Phillis Wheatley: African-American Poet

Phillis Wheatley: African-American Poet

Overview

OV Staff
A pioneering African-American poet, Phillis Wheatley was born in Senegal/Gambia around 1753. At the age of 8, she was kidnapped and brought to Boston on a slave ship. Upon her arrival, John Wheatley purchased the young girl, who was in fragile health, as a servant for his wife, Susanna.Under the family’s direction, Wheatley (who, as was the custom at the time, adopted her master’s last name) was taken under Susanna’s wing. Her quick intelligence was hard to miss, and as a result, Susanna and her two children taught Wheatley to read and was actively encouraged in her literary pursuits by the household.

Wheatley received lessons in theology, English, Latin and Greek. Ancient history was soon folded into the teachings, as were lessons in mythology and literature.  At a time when African Americans were discouraged and intimidated from learning how to read and write, Wheatley’s life was an anomaly.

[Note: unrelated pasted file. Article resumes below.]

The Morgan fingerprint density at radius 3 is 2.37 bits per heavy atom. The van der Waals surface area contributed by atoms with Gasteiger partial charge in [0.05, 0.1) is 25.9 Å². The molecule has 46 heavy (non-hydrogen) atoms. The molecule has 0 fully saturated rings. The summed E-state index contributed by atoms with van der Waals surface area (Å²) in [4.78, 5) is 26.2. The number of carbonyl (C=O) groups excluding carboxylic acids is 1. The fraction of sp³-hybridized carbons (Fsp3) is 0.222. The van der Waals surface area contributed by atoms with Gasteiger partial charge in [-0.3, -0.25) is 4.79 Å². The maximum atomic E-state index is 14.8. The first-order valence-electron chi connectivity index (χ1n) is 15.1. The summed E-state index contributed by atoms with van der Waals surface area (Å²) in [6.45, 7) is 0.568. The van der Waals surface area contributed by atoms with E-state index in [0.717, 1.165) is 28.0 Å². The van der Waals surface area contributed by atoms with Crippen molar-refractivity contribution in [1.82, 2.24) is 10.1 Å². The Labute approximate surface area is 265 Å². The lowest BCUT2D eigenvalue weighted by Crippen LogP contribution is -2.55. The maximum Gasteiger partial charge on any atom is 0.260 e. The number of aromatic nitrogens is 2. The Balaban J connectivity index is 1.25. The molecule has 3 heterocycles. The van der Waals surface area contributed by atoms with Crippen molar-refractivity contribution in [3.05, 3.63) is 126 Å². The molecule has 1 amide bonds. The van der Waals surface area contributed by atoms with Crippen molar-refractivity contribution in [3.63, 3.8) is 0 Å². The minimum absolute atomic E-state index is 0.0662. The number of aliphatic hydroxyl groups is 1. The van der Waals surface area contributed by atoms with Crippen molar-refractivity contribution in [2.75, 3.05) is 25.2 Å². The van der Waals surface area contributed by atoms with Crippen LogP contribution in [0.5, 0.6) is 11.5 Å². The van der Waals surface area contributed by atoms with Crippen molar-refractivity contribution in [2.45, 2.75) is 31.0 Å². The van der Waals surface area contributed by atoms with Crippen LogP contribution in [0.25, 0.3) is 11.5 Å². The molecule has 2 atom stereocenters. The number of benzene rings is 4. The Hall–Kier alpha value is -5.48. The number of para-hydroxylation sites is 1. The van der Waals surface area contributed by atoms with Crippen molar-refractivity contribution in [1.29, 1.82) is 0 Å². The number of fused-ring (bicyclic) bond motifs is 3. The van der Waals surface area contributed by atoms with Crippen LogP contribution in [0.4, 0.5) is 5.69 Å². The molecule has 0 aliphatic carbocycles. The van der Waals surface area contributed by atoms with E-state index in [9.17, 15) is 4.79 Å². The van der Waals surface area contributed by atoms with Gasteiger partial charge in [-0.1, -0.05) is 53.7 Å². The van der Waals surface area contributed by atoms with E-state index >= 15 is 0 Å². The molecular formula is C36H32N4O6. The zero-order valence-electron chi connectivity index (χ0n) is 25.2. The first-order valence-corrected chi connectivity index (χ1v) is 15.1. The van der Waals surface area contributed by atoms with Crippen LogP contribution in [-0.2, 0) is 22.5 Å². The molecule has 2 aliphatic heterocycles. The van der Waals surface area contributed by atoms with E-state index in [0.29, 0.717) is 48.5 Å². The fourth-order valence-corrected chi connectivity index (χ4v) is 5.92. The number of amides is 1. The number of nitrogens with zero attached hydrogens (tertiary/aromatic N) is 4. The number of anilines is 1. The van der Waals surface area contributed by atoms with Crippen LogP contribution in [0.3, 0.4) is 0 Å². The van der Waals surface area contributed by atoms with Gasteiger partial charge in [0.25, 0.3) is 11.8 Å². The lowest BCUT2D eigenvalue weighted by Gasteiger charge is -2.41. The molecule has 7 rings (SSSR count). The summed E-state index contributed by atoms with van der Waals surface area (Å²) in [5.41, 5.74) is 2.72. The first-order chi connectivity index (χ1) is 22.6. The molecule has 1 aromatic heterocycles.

Historical Achievement as Published Poet

Wheatley wrote her first published poem at around age 13. The work, a story about two men who nearly drown at sea, was printed in the Newport Mercury. Other published poems followed, with several also being published, further increasing Wheatley’s fame.

In 1773, Wheatley gained considerable stature when her first and only book of verse, Poems on Various Subjects, Religious and Moral, was published, with the writer having received patronage from Selina Hastings, the Countess of Huntingdon, in England. As proof of her authorship, the volume included a preface in which 17 Boston men, including John Hancock, asserted that she had indeed written the poems in it.

Poems on Various Subjects is a landmark achievement in U.S. history. In publishing it, Wheatley became the first African American and first U.S. slave to publish a book of poems, as well as the third American woman to do so.

A strong supporter of America’s fight for independence, Wheatley penned several poems in honor of the Continental Army’s commander, George Washington. Wheatley sent one of said works, written in 1775,  to the future president, eventually inspiring an invitation to visit him at his headquarters in Cambridge, Massachusetts. Wheatley accepted the offer and visited Washington in March of 1776.

Source: Biography.com